So I asked two high school students to travel around Georgia in a quiet and unpublicized way. Now they went to voter registration offices to find out what hours the registrars were available to perform their duties. In several counties the registrars office was opened 1 hour per week. One hour per week. So we passed a law in Georgia, one of the first that was passed after I became governor, deputizing as voter registration officers every high school principal in the state. And now we are just going through our fifth year when young people who reach the age of 17/a years old are registered to vote in the classroom.

I've worked since 1974 when I was the National Chairman of the Democratic Party Campaign Committee for the whole country, to get postcard registration. Texas, a very conservative state, has had it for 25 years. And it's still bogged down in the Congress with the constant threat of a Presidential veto and it won't pass this year. A lot of people say it's too complicated, a lot of people say it costs too much. A lot of people say it's just not practical.

When I came here for the first VEP banquet, I made a brief speech. Nobody paid much attention to it But for the first time I called for universal voter registration, in May of 1974. In December of 1974 I announced that I was candidate for President of the United States. And I made a fairly brief speech to the National Press Club in Washington, D.C. and one of the things I called for was universal voter registration. Last month, I made an acceptance speech at the Democratic National Convention in Madison Square Garden, and one of the things that was right in the heart of my speech was a call for universal voter registration. If I'm elected President, I want to put John Lewis out of business.

I've talked to a lot of Members of Congress who have been adamant in their opposition to postcard registration. And they have told me, "Governor, if we can just pass a law next year that eliminates the red tape, eliminates the cost, eliminates a new bureaucracy, and gets people registered to vote, FH support it." So one of the commitments I make to you is that whether I'm elected or not I'm going to work hard to see that we have a bill passed in Washington, a very simple bill, that says when somebody is 18 years old and a citizen of the United States, that they're registered to vote.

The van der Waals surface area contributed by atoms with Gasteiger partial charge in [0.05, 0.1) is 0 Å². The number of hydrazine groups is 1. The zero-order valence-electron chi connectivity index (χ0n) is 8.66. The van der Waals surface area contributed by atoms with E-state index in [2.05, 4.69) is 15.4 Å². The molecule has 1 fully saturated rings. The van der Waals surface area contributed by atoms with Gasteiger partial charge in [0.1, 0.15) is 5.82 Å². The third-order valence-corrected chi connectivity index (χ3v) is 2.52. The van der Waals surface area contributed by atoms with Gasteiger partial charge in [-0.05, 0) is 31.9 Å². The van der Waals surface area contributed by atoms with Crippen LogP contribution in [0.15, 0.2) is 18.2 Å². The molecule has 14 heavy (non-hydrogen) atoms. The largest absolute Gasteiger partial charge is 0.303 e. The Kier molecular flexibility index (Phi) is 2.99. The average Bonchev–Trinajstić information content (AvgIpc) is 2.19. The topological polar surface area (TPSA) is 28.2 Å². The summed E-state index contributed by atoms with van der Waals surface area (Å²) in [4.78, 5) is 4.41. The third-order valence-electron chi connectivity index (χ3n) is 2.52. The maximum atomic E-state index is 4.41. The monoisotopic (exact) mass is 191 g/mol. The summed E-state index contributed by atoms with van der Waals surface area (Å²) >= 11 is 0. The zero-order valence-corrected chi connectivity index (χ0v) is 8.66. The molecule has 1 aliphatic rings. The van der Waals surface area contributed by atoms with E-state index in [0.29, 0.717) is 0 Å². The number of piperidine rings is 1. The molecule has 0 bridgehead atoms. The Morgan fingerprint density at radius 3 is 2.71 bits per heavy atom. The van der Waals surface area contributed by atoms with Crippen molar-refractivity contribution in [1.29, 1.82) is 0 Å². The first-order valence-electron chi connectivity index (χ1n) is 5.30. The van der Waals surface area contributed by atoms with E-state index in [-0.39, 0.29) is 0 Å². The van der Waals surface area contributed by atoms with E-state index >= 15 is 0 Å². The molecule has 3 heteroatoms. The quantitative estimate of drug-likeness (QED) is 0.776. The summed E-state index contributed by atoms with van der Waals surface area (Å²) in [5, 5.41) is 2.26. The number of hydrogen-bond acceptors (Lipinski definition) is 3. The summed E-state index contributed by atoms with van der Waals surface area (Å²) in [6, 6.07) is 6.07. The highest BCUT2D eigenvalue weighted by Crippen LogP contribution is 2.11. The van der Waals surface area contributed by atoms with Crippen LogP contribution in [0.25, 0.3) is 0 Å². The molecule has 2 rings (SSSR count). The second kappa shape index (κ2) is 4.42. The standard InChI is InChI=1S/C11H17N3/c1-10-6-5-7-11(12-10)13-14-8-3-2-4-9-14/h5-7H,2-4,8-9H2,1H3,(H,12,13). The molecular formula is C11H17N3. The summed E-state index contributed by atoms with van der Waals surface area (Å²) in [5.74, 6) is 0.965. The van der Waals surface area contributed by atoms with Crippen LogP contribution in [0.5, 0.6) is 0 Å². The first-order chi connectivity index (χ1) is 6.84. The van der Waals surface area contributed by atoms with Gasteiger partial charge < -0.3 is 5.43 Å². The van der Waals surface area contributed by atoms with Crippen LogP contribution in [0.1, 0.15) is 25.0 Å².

I believe that this single, simple law which could be written in one paragraph could almost transform in a beneficial way the politics of our country. And the goal for which Martin Luther King, Jr., gave his life. And the goal for which Andy Young and John Lewis were beaten and imprisoned, which is often ignored, still many years later, can be realized. I see no reason why a citizen of our country should have to go through a legal process to be given a chance to vote. And I believe this is something we can set for ourselves. In the meantime, let's all join John Lewis and others and give our people a chance to answer a question that they began to ask 15 or 20 years ago— "Would you please let me vote."

Jimmy Carter, Excerpt of Remarks to the Voter Education Project Leadership in Atlanta, Georgia Online by Gerhard Peters and John T. Woolley, The American Presidency Project https://www.presidency.ucsb.edu/node/347648